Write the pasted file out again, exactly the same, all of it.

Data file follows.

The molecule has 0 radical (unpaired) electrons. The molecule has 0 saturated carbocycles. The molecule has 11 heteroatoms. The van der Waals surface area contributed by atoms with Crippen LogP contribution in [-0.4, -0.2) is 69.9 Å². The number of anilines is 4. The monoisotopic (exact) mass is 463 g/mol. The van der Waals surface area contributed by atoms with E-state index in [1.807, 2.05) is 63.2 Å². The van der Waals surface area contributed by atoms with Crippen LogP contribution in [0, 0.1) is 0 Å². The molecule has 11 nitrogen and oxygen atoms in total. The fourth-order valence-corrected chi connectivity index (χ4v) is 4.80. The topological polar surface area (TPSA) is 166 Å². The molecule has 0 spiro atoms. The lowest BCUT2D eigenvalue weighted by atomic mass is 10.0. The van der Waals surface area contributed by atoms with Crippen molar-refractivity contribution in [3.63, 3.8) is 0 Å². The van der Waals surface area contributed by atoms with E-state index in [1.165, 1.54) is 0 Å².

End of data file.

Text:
The molecule has 0 radical (unpaired) electrons. The molecule has 0 saturated carbocycles. The molecule has 11 heteroatoms. The van der Waals surface area contributed by atoms with Crippen LogP contribution in [-0.4, -0.2) is 69.9 Å². The number of anilines is 4. The monoisotopic (exact) mass is 463 g/mol. The van der Waals surface area contributed by atoms with E-state index in [1.807, 2.05) is 63.2 Å². The van der Waals surface area contributed by atoms with Crippen LogP contribution in [0, 0.1) is 0 Å². The molecule has 11 nitrogen and oxygen atoms in total. The fourth-order valence-corrected chi connectivity index (χ4v) is 4.80. The topological polar surface area (TPSA) is 166 Å². The molecule has 0 spiro atoms. The lowest BCUT2D eigenvalue weighted by atomic mass is 10.0. The van der Waals surface area contributed by atoms with Crippen molar-refractivity contribution in [3.63, 3.8) is 0 Å². The van der Waals surface area contributed by atoms with E-state index in [1.165, 1.54) is 0 Å².